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Often we question what set of codes or standards we should use to determine whether or not a person is living a good life. In this essay I intend to define well-being and examine what it consists of, as well as exploring the possibilities of altering the key component of well-being. I will explain the hedonist’s view on well-being, and how its main flaw leads us to the desire-satisfaction account of well-being. I will then discuss the basic desire-satisfaction view, and how the objections to this view have led to a more refined theory that grounds its idea of well-being in the completion of specific desires, as opposed to all desires. I will conclude by examining the subjectivity of the desire-fulfilment theory, and its major downfalls, in order to establish whether or not it is a plausible account of well-being. We refer to how well a person’s life is going for that person as “well-being”. It’s a subjective concept that can either be positive or negative, and is based on whatever value we ascribe to determine well-being. That is, for example, some might argue that how well a person’s life is going is measured by the amount of pleasure they experience in their lives, others might argue that it is measured by how morally they live their lives, etc. Well being is a prudential value as opposed to an aesthetic value or a moral one. What that means is that well being has a “good for” quality. For example, donating money to a charitable cause might be morally good (thus having a moral value) but it doesn’t necessarily mean that it is prudentially good (thus having a prudential value) or that its good for me, the giver. Having established what well-being means, now we may move on to question what it consists of. Hedonism believes that well-being consists in the greatest balance of pleasure over pain (Bentham). That is to say, what makes pleasure good for us is that it fulfils our nature, and more pleasure than pain means a better life (with more well-being). This intuitively appears to make sense, what is good for the agent could naturally be linked to what is good to him. After all, pleasure does seem to be good, and how can anything else be beneficial if it not enjoyed by the agent (and thus provides pleasure)? Unfortunately, Hedonism finds itself faced with a problem put forward by Nozick.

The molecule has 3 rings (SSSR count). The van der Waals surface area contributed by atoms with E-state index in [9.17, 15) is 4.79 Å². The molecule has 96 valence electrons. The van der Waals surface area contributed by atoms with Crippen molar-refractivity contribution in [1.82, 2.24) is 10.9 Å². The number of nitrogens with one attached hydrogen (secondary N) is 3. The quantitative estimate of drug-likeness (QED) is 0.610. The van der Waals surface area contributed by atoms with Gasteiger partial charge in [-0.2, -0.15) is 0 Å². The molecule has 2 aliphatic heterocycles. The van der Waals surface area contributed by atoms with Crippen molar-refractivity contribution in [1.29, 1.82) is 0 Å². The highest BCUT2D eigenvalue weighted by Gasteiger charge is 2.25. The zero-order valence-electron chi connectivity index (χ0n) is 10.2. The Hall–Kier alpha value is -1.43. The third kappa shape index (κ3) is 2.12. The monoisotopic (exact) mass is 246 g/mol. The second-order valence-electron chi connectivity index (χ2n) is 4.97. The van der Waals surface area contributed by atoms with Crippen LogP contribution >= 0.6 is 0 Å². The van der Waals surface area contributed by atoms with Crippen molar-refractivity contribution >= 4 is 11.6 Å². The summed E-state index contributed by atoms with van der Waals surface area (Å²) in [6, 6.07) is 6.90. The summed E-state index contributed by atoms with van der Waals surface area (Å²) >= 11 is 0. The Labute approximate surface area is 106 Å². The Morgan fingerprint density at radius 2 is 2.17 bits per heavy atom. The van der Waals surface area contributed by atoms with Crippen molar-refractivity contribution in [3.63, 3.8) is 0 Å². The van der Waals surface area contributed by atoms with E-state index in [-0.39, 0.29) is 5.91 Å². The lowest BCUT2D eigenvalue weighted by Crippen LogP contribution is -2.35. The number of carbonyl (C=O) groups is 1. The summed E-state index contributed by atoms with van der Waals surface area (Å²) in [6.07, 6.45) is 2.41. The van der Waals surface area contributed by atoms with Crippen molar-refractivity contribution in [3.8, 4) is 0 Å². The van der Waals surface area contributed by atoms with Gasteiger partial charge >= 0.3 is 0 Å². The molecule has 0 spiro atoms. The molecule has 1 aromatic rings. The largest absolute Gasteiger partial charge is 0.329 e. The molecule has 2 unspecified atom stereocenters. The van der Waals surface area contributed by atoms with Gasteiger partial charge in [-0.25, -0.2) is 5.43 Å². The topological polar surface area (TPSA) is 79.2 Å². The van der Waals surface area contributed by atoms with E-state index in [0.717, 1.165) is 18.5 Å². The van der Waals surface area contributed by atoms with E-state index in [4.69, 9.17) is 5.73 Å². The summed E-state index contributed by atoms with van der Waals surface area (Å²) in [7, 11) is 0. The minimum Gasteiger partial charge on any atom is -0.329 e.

Nozick suggested that we imagine that there exists a machine which the agent could plug into for the rest of his life giving him whatever experiences he wanted and enjoyed. The agent would not know he was in the machine after consenting to be connected to it, so he would be experiencing things as if they were really happening: should the agent choose to plug in to the machine? From the point of view of his wellbeing, would it be wise to do so? According to Hedonism, the agent should indeed plug in- but this seems intuitively wrong, in so much that we should not naturally choose to forfeit reality for hallucinations. As Nozick stated, “we want to do certain things.. we want to be a certain way.. plugging into an experience machine limits us to a man made reality.”1 The problem of the Experience Machine brought about the idea of the DesireFulfilment theory. The Desire fulfilment theory argues that pleasure and pain are in people’s heads and therefore difficult to measure, even more so when we need to weigh different people’s experiences against each other. It is simply easier to see well-being as consisting in the satisfaction of each agent’s desires. This theory escapes the problem of the experience machine that Hedonism failed. Whilst connected to the machine, many of the agent’s desires are likely to remain unfulfilled. For example, the Agent could desire to paint a work of art in his lifetime. In the machine he may believe that’s exactly what he’s doing, but in reality it is a hallucination. There is a great difference between wanting to paint a work of art and having the experience of painting a work of art. The machine would only provide the latter- and so he would not actually have painted the work of art that he desired. That is to say, the agent would choose not to plug in the machine out of the desire to not be deluded and the desire to be able to complete his other desires (i.e., painting a work of art).